IAIA to Build Center for Lifelong Learning

May 15th, 2005 | By | Category: 16-4: International Indigenous Education, Tribal College News

Instead of legal pads and pens, the Institute of American Indian Arts (IAIA) handed out sketch pads and colored pencil sets to participants in a convocation at the tribal college in Santa Fe, NM, last January 2005. More than 60 artists, alumni, faculty, and other community members gathered to contribute their dreams and images for a lifelong learning center.

The W. K. Kellogg Foundation has built 15 lifelong learning centers around the world, but the Achein will be the first to serve American Indians and other indigenous people around the world. Achein is a word in Keres, the language of seven of the Indian pueblos, which signifies a place where knowledge is shared in a spiritual context. Kellogg gave IAIA a $2 million planning grant for the center.

IAIA and most other tribal colleges have always contributed to their communities’ lifelong learning by providing seminars, workshops, and community forums. However, such programs usually serve one-time needs, not an overall vision, and the tribal colleges often much reach deep into their pockets since the lifelong learning often doesn’t fit under the criteria for the federal government’s core institutional funding or grant programs.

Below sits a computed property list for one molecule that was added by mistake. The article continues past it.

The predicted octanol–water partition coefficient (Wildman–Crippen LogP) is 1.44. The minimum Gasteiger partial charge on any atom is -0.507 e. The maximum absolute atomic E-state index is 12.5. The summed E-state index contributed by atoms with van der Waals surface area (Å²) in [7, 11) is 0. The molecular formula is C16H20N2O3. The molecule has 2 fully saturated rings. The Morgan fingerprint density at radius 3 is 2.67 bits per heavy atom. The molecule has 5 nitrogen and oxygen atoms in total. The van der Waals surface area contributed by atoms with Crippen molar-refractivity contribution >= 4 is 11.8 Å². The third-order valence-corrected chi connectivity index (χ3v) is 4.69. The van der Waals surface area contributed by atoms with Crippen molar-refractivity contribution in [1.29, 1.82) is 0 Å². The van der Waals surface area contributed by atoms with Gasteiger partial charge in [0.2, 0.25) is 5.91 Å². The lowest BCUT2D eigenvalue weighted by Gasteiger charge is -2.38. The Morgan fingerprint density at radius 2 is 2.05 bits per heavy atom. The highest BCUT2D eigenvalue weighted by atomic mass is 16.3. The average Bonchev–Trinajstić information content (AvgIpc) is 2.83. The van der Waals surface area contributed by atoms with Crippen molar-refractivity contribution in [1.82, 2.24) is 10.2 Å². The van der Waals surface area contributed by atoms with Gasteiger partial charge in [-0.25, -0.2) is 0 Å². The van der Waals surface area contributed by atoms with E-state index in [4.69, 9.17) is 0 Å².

In February 2005, the National Endowment for the Humanities (NEH) awarded a $750,000 challenge grant to IAIA for the center. The grant must be matched by IAIA with nonfederal funds on a 3 to 1 basis.

Seven years of planning and visioning have gone into the IAIA center, which is expected to break ground next fall. As a result of a previous community visioning meeting, the center was moved closer to other IAIA buildings so it will be an integral, seamless part of the campus, according to the architect, Paul Fragua (Jemez Pueblo).

Programming will include creative tribal governance and economic development, health care, education, the arts and cultural development, Native research, and cultural studies.

The concept of the Achein Center has been shared with indigenous people, tribes, and organizations throughout the world. Representatives of New Zealand’s indigenous education movement attended an initial planning meeting in summer 2001. Leaders from Siberia’s tribal communities visited IAIA in 2001, and one member of that group agreed to serve on the center’s advisory committee. So far, 19 Native leaders from 14 tribes have agreed to serve on the advisory committee.

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